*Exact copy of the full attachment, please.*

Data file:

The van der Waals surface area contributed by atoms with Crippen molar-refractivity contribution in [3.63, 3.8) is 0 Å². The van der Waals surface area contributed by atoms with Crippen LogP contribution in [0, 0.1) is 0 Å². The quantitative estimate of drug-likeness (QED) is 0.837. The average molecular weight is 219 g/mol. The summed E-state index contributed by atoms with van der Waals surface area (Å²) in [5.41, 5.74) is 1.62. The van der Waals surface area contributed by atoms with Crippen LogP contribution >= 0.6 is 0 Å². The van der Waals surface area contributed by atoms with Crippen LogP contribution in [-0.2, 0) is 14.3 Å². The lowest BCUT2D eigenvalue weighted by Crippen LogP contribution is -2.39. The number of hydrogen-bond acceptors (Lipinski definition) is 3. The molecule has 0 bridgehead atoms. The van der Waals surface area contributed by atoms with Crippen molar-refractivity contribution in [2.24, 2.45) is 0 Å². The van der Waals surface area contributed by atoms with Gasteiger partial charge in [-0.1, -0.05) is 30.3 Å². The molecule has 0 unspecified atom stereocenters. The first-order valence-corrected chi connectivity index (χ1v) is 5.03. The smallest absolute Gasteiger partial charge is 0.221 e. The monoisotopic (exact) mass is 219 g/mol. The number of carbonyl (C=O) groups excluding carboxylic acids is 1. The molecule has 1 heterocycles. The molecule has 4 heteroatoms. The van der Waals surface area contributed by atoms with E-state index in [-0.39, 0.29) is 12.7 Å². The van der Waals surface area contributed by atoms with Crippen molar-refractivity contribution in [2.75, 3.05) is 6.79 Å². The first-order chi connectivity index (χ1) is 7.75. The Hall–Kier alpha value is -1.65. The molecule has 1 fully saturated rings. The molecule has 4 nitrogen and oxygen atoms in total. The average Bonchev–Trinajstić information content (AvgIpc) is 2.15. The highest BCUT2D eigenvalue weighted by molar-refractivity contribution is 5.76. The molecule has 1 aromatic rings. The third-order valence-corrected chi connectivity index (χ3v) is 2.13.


The van der Waals surface area contributed by atoms with Crippen molar-refractivity contribution in [3.63, 3.8) is 0 Å². The van der Waals surface area contributed by atoms with Crippen LogP contribution in [0, 0.1) is 0 Å². The quantitative estimate of drug-likeness (QED) is 0.837. The average molecular weight is 219 g/mol. The summed E-state index contributed by atoms with van der Waals surface area (Å²) in [5.41, 5.74) is 1.62. The van der Waals surface area contributed by atoms with Crippen LogP contribution >= 0.6 is 0 Å². The van der Waals surface area contributed by atoms with Crippen LogP contribution in [-0.2, 0) is 14.3 Å². The lowest BCUT2D eigenvalue weighted by Crippen LogP contribution is -2.39. The number of hydrogen-bond acceptors (Lipinski definition) is 3. The molecule has 0 bridgehead atoms. The van der Waals surface area contributed by atoms with Crippen molar-refractivity contribution in [2.24, 2.45) is 0 Å². The van der Waals surface area contributed by atoms with Gasteiger partial charge in [-0.1, -0.05) is 30.3 Å². The molecule has 0 unspecified atom stereocenters. The first-order valence-corrected chi connectivity index (χ1v) is 5.03. The smallest absolute Gasteiger partial charge is 0.221 e. The monoisotopic (exact) mass is 219 g/mol. The number of carbonyl (C=O) groups excluding carboxylic acids is 1. The molecule has 1 heterocycles. The molecule has 4 heteroatoms. The van der Waals surface area contributed by atoms with E-state index in [-0.39, 0.29) is 12.7 Å². The van der Waals surface area contributed by atoms with Crippen molar-refractivity contribution in [2.75, 3.05) is 6.79 Å². The first-order chi connectivity index (χ1) is 7.75. The Hall–Kier alpha value is -1.65. The molecule has 1 fully saturated rings. The molecule has 4 nitrogen and oxygen atoms in total. The average Bonchev–Trinajstić information content (AvgIpc) is 2.15. The highest BCUT2D eigenvalue weighted by molar-refractivity contribution is 5.76. The molecule has 1 aromatic rings. The third-order valence-corrected chi connectivity index (χ3v) is 2.13.